After the mega launch by Intel of the revolutionary Core series of microprocessors this January, which not only moved the t the microprocessor market but also the computers, laptops and several other related markets, its only worthy competitor in the market, Advanced Micro Devices or AMD, is planning to introduce new breed of microprocessor chips. AMD’s microprocessor chips are designed to be used for laptops and ultra thin computing machines.
These new class of products will include the first versions of triple and quad core processors from AMD. Up till now the company has excelled in making dual core processors. Intel has been making processor chips with more than 2 cores for a long time, AMD has limited their product spectrum only to dual core processors. However, given the advantages that triple and quad core processors have over dual core chips in the ready-to-use market, AMD is augmenting its product-spectrum and making it more vivid in context to features included and technology implemented.
The company has lined up more than 130 products for desktops, primarily laptops, and other high performance computing machines which itself is a record for them. Never before has been such a big scale product-range expansion taken place at AMD.
The major products that AMD will concentrate on are:
• Triple core Phenom II processors with clock speeds 1.6GHz consuming 25 watts of power.
• Quad core Phenom II processors with clock speeds 2.3GHz consuming 45 watts of power.
• Low voltage processors called Athlon II Neo with speeds 1.3GHz and 12 watt power consumption.
• Low voltage processors called Turion II Neo with speeds 1.7GHz and 15 watt power consumption.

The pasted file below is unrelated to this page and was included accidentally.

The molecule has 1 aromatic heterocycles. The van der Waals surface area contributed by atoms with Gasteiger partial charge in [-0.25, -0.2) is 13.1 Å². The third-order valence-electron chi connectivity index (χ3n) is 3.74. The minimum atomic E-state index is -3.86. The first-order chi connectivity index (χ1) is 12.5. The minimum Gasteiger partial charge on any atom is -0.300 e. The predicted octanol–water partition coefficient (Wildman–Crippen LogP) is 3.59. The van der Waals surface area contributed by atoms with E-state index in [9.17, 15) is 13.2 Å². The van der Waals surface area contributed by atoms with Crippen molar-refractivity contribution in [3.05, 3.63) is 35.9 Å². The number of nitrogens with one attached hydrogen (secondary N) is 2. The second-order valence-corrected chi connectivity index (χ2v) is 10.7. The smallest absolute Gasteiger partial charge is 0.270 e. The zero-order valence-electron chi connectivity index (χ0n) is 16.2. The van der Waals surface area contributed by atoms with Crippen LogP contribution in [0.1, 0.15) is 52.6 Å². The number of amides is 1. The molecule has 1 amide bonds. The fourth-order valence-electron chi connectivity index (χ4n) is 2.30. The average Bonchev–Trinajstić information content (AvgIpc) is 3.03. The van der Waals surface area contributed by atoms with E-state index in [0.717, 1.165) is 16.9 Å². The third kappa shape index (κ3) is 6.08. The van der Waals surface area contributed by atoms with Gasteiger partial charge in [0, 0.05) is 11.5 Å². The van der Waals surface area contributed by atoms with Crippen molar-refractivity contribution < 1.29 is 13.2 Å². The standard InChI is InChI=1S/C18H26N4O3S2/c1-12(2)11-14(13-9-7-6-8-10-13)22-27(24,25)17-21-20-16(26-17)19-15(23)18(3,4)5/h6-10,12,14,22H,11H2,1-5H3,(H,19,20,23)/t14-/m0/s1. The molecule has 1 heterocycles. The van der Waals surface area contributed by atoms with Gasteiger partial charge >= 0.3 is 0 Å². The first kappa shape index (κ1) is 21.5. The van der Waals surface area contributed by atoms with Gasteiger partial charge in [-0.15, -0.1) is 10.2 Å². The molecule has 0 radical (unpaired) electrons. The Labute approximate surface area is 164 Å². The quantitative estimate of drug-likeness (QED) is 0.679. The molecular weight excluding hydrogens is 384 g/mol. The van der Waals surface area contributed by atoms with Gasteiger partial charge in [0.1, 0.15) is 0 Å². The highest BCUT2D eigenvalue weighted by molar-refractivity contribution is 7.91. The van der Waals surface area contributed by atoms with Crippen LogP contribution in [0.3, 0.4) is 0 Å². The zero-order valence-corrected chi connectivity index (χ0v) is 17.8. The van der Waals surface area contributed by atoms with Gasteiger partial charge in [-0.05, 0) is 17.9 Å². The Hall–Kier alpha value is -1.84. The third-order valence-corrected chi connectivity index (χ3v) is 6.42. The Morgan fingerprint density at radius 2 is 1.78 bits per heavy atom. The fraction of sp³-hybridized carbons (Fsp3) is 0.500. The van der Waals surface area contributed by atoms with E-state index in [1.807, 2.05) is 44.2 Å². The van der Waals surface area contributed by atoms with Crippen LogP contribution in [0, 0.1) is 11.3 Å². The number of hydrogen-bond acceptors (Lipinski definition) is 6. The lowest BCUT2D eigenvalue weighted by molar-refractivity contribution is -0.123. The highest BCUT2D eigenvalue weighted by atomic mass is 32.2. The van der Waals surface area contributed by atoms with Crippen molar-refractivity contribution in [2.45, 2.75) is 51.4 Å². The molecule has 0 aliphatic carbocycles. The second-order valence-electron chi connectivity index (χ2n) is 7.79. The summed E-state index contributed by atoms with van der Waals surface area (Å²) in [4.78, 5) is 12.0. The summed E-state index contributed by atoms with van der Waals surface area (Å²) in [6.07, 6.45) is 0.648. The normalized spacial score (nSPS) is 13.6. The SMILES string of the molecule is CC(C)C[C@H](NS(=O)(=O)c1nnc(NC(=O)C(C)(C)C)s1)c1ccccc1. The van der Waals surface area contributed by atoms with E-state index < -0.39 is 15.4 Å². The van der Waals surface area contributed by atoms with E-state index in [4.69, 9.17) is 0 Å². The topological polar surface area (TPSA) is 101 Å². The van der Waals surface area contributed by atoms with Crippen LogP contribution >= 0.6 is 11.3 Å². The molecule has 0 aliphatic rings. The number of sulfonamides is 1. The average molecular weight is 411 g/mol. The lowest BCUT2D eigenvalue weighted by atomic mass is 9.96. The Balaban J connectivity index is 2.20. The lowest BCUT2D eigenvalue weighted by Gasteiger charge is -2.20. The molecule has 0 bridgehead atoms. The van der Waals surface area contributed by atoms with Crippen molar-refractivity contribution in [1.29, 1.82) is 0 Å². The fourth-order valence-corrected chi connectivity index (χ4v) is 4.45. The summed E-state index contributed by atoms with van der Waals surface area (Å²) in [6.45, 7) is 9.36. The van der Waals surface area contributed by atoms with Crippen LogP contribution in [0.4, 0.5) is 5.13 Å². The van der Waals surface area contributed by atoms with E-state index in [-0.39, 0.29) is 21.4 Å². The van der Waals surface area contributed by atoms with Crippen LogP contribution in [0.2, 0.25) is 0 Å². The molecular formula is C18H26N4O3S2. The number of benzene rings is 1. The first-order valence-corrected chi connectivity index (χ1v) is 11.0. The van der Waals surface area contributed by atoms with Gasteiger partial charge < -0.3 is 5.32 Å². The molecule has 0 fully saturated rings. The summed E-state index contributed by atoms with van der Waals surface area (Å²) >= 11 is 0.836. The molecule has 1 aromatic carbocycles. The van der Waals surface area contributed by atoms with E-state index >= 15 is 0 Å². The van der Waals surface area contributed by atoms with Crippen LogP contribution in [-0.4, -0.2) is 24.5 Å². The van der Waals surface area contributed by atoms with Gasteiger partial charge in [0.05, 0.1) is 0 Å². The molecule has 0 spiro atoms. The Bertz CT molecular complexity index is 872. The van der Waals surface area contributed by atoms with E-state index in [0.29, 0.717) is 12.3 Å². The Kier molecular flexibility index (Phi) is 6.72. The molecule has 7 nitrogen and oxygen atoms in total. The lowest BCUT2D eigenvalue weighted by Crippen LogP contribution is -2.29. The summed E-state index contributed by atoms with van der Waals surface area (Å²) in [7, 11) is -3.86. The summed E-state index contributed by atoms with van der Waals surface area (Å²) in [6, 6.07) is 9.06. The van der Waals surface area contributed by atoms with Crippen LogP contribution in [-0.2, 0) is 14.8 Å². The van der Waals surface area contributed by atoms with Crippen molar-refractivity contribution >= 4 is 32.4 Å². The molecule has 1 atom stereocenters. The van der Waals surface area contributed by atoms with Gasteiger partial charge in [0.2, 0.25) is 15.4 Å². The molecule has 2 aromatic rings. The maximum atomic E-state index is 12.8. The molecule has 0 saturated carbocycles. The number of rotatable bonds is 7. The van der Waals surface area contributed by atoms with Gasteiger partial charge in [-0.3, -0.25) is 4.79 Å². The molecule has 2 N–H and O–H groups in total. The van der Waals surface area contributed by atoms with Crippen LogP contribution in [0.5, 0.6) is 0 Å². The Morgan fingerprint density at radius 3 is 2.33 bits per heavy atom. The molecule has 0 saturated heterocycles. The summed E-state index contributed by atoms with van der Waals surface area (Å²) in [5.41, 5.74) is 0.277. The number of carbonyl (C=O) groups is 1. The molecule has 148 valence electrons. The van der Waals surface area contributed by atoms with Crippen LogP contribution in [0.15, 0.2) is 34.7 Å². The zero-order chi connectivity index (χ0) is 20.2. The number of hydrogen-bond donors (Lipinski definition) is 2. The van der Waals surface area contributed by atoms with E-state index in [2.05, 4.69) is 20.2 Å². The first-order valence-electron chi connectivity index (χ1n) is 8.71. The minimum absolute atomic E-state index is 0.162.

Apart from the ones mentioned above there are several other processors which will attract major laptop makers as these appear to be ideal processors for laptops and similar ultra-thin computers. These processors have features which will help the laptops deliver better battery life and improve the performance of other components as well.
Moreover it will show a drastic improvement in the execution speeds, said Leslie Sobon, VP marketing at AMD. As there are more than two cores now, background processes like antivirus, antispyware, etc can run on one core and thus other mainstream processes will not be affected a bit as they will have two dedicated cores for execution, so the parallel processing speeds will soar by a considerable amount. Another plus point with these processing chips is the low cost. AMD has developed these processors at a very low rate which will in-turn help reducing the finished product costs of laptops and other machines in which they will be used.
The market share of AMD has been reduced since last year. It reduced from 15% to 12.1% due to Intel’s invasion of Core series. But AMD CEO Dirk Meyer is hopeful and positive about improvement in those statistics with these innovations. AMD has not yet been able to establish itself as a mainstream developer of laptop-processors, but seeing the confirmed inclusions of AMD’s new products in their laptops by HP, Dell, Lenovo, etc it seems that the days are not far when Intel guys will scratch their heads as to, “now what?”.